UPDATE: Union Pacific begins to remove cars from train derailment
Union Pacific railroad crews began removing box and flat cars from one of the nation’s main east-west lines early Thursday morning after 34 freight cars derailed the day before, causing numerous delays on a stretch of rail 22 miles north of Fallon.
UP Spokesman Francisco Castillo said the railroad hopes to clear the tracks and rebuild the section within 24 hours. He said 30 freight trains have either been rerouted or delayed.
“They will build a completely new rail,” Castillo said, adding the new stretch of line will replace the same section of tracks. “But cleanup will take several days.”
The 51-car train pulled by three diesel locomotive engines was heading north when the derailment occurred Wednesday afternoon. Law enforcement officers and the Fallon/Churchill Fire Department were dispatched to the scene at 3:40 p.m. The straight stretch of track parallels U.S. Highway 95.
The derailed cars came from the center of the train. Castillo said an engine from Sparks arrived Thursday morning to take 17 cars unaffected by the derailment back to the railroad yard.
UP crews first arrived on the scene from Sparks followed by additional railroad personnel from Roseville, Calif. A director of railroad operations also drove in from Roseville Wednesday night.
After crews walked the length of the derailment, Castillo said the number of cars involved in the derailment has been adjusted. He said the number of derailed freight cars was reduced from 47 to 34.
“They were carrying consumer products like TVs, household goods, batteries,” Castillo said.
He said the railroad, along with the Fallon/Churchill Fire Department, took extra precautions to ensure there were no hazardous material leaks.
Churchill County Sheriff Ben Trotter said no one was injured from the railroad due to the derailment.
Because of concerns with a possible HAZMAT spill, however, the Lovelock Highway was closed for two hours, Trotter said. It reopened at 6 p.m. Churchill County Sheriff deputies and Nevada Highway Patrol troopers remained at the scene until they received notification of no HAZMAT spill.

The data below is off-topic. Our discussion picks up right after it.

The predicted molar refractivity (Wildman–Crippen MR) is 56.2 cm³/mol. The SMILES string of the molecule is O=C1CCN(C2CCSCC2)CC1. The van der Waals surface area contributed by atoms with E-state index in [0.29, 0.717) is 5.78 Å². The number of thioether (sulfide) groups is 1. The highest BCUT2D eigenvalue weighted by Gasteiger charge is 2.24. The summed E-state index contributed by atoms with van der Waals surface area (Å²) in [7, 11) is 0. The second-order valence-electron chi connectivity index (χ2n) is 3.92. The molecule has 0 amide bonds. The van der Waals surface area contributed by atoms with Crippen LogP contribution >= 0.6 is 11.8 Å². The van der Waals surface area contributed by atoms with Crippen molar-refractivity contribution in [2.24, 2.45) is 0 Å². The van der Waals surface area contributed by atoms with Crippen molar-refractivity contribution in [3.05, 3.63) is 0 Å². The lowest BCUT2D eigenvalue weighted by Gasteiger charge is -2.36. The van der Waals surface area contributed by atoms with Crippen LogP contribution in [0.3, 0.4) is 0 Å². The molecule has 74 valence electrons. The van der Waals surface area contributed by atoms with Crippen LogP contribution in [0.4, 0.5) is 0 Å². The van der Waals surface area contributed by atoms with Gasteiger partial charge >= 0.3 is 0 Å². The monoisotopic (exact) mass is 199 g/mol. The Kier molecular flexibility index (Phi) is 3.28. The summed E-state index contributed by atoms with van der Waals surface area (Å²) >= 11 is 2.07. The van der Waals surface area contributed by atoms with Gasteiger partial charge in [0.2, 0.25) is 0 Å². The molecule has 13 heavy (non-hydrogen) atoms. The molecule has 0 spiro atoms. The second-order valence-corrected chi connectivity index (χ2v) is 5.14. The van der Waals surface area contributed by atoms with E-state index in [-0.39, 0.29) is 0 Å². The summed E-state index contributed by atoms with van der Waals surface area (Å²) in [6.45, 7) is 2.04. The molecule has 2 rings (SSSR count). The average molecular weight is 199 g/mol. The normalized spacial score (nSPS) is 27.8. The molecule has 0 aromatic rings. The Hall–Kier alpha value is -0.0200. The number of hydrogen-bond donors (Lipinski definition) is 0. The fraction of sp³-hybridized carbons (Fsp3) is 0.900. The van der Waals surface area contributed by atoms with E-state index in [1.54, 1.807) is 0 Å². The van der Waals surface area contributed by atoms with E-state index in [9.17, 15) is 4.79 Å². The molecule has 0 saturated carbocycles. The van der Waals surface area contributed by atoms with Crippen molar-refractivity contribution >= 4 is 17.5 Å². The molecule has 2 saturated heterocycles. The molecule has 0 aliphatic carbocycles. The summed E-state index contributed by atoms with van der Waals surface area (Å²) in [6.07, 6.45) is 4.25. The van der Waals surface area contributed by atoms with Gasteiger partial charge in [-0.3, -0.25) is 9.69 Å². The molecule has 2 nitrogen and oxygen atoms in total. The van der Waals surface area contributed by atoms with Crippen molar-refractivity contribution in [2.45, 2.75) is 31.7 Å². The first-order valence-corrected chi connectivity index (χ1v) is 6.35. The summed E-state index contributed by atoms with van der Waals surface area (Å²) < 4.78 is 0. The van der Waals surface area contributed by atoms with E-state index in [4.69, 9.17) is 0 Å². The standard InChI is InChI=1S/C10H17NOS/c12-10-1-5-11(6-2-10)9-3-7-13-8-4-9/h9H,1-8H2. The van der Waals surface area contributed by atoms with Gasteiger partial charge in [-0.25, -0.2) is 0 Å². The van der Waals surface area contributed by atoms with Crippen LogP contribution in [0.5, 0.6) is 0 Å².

“We got a manifest and checked for cars that had HAZMAT and identified those,” First Assistant Fire Chief Bill Lawry. “We checked the cars for integrity and leakage.”
He said the only leakage was coming from a car filled with wine.
Additionally, Lawry said three engines, a water tender, a HAZMAT vehicle and two command vehicles responded. Two fire engines remained near the derailed cars before they returned to Fallon late Wednesday night.
An inspection safety team from the Nevada Public Utilities Commission, which regulates the rail lines in the state, also arrived at the site to assess the situation. A spokeswoman said the inspectors are thoroughly looking at the rail lines, traffic and safety devices. Their investigation is separate from UP’s.
Castillo said UP inspectors are also looking at the track’s condition in front of and behind the derailed train.
“They’re inspecting the tracks throughout,” Castillo said.
UP personnel walked the length of the derailment under the starry Nevada sky on Wednesday, shining their flashlights on the derailed cars, many of them piled on top of each other. Debris consisting of torn-up cardboard boxes and goods was scattered for about half a mile along the mushy alkali desert floor.
While UP workers began assessing damage on the closed line, Amtrak did not allow an eastbound passenger train to leave the Reno depot. An Amtrak spokeswoman said Thursday passengers were instead bused to Salt Lake City
Vernae Graham, the director of Media Relations for Amtrak in Oakland, Calif., said three westbound Amtrak passenger trains were idled in Salt Lake City, but those passengers were then bused to the San Francisco Bay Area. Graham said passenger service on Thursday was cancelled.
The railroad line is a major artery between Chicago and the West Coast and follows the same route as the first Transcontinental Railroad.
This is the first major incident to happen on the line near Fallon since June 24, 2011, when a big rig failed to stop at a railroad crossing near Interstate 80 north of the Trinity exit and collided into a westbound California Zephyr passenger train. Six people were killed including the driver of the tractor-trailer that was used for hauling ore.
Portions of the track cross the 40-mile desert, also known for the number of wagon trains that traversed the desolate, parched Nevada terrain in the early to mid-1800s.